In the end, the stew was good not just because the chorizo, from Seattle’s Rain Shadow Meats, seemed to have exactly the right amount of pimenton, or because the little Manila clams were gorgeous, or because I added the right amount of parsley. It was good because it made me remember that more than any book, or my upbringing, or even culinary school, Kathy’s two hands—the ones that had picked up cooking just where I’d left off, so seamlessly, mid-stew—are the hands that taught me to cook.

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Clams with Chorizo, Chickpeas, and Parsley (PDF)
It’s a simple enough dish to make, but loaded into bowls and served with good, crusty bread, this meal has the ability to transport—to Spain, for starters, with that smoky pimentón flavor, and then to the sea, because when the clams cook in tomatoes and wine, they release their briny juices right into the dish’s liquid. If you want this to be more of a stew, add eight ounces of clam juice along with the wine.

Look for pimentón de la vera in the spice section of a large grocery store, or online. Do not substitute regular paprika.

Time: 30 minutes active time
Serves: 2, or 4 with a hearty salad

2 teaspoons olive oil
1/2 pound chorizo, casings removed, broken into bite-sized pieces
1 medium leek, chopped (white and light green parts only)
2 garlic cloves, finely chopped
1 (15-ounce) can diced tomatoes
Salt and freshly ground pepper
1/2 teaspoon pimentón de la vera (high-quality smoky Spanish paprika)
1 cup dry white wine
1 (15-ounce) can chickpeas, rinsed and drained
1 pound clean Manila clams
1/4 cup roughly chopped fresh parsley

Heat a large, high-sided skillet over medium heat. Add the oil, then the chorizo, and cook for about 7 minutes, stirring just once or twice, or until the chorizo is partly cooked but loose on the pan. Add the leek and garlic (and a swirl of additional olive oil, if the pan is still dry), and cook another 5 minutes, until the leek is soft. Stir in salt and pepper to taste and the pimentón de la vera. Add the tomatoes and wine, and simmer for 10 minutes over low heat.

Add the chickpeas and clams, cover the pan, and cook for 5 to 10 minutes, until all the clams have opened. (Discard any unopened clams.) Stir in the parsley, season to taste, and serve piping hot, with crusty bread for dipping or over soft polenta.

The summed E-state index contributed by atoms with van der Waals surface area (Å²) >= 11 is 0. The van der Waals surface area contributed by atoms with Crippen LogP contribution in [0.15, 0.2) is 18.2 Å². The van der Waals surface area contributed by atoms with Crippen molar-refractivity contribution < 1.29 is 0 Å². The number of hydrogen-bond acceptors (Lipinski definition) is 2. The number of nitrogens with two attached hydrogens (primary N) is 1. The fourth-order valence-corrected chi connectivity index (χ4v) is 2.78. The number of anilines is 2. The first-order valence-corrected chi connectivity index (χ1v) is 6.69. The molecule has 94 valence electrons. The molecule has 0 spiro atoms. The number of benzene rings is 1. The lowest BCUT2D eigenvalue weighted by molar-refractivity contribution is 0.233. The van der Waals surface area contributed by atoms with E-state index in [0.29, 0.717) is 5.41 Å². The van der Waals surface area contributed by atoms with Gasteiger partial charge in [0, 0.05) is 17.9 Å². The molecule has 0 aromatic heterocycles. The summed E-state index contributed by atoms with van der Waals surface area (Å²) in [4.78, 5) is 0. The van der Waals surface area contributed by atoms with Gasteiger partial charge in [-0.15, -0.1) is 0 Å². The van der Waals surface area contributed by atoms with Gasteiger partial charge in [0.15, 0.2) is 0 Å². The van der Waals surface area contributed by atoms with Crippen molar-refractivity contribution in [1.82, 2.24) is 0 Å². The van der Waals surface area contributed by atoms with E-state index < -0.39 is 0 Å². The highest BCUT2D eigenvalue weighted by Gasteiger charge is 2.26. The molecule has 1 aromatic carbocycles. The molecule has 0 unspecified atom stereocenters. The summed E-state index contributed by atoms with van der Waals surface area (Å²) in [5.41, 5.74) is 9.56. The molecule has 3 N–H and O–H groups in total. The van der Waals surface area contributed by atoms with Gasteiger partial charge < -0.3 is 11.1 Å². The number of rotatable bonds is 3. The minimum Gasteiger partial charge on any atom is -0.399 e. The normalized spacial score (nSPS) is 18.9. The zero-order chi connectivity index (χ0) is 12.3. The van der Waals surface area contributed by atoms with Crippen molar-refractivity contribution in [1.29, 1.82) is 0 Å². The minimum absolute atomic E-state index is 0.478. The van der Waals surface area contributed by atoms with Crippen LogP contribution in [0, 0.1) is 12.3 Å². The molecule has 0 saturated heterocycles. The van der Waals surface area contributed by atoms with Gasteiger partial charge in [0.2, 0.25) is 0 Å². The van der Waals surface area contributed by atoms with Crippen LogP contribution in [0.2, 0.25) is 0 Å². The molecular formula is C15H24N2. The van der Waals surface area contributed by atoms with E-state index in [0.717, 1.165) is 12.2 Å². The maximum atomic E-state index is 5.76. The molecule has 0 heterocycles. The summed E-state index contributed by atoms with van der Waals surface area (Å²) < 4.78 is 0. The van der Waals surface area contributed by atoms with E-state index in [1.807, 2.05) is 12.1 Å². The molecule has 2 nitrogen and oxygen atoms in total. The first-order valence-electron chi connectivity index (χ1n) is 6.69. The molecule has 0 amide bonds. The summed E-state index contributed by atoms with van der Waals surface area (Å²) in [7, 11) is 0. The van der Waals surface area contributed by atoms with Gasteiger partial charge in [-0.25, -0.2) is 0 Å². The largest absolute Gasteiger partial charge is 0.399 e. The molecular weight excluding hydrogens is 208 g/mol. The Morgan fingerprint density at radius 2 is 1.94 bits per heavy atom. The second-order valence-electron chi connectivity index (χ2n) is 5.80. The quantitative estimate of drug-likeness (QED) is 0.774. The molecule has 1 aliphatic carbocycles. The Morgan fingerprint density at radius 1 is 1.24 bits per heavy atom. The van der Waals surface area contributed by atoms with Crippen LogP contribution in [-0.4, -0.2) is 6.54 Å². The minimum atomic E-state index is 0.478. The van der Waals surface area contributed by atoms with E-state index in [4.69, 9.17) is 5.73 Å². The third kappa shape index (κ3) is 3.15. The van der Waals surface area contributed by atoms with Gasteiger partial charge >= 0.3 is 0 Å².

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Filed under egg-free, gluten-free, kitchen adventure, Lunch, pork, recipe, shellfish, soy-free

A new lobster chowder

Lobster Corn Chowder with Basil and Bacon

A few weeks ago, I had to test a lobster chowder recipe for a corporate client. I make lobster stews and shellfish soups occasionally when I’m back east, usually with my husband’s family, but I rarely traipse off to find lobster in Seattle. Everything about it felt wrong: calling eight stores to find pre-picked lobster meat, choosing lobsters over crabs at the fish market when that first approach failed, rifling through my pantry for just the right ingredients while my sister, bless her heart, helped me crack shells and pick, pick, pick. In the end, it tasted good, but it didn’t taste right. And more than anything, it simply wasn’t the lobster chowder I wanted to make.

Then I forgot about lobster chowder.

But last week, back in Maine, it resurfaced—first at my friend Kathy’s house, where when we walked in, at 10 a.m., there was a pot simmering on the stove, rich with cream and homemade lobster stock, bright with summer corn. Lobster, I thought. Wow. Then it showed up at Grace, Portland’s giant-church-turned-foodie-alter (the big open kitchen is literally where the alter once stood), doused with chanterelle mushrooms, corn, and local mussels. At 50 Local, the awesome new Kennebunk bistro that proves the locavore movement is capable of rooting itself into the tiniest communities, a lobster carbonara reminded me once again that few foods can simultaneously taste as rich and as simple as lobster does.

It’s funny how when we live in one place, we appreciate its delicacies, but we celebrate them best when we’ve lived without them for a while. Last week, in Maine, lobster chowder seemed worth celebrating. We made it the way it should be, with lobster from a pound in Cape Porpoise owned by a rickety-looking old woman who carries fresh blueberry pies six at a time. There was corn stock involved, made with cobs fresh from a local farmers’ market, and a whisp of fresh basil, because it was there, and the tiny Maine potatoes my son rolled around on the floor for an hour first. (Here’s the part I omitted from the recipe, but I’m sure it made a difference: Place the potatoes in a strainer on a wood floor. Take them out and put them back in approximately ten thousand times, licking them and rolling them around in any available dust before returning them to the strainer. Wash thoroughly.)

We ate the chowder as the sun exhaled, all of us exhausted from a long, bright day.

Between testing and tasting, my stomach has had an incredibly busy schedule these days. (Summer is the best time to feel sorry for a freelance food writer.) But sometime, before the days get short, I’ll make this incredibly light chowder again with corn and crab. And if a few mussels sneak their way in, I certainly won’t complain.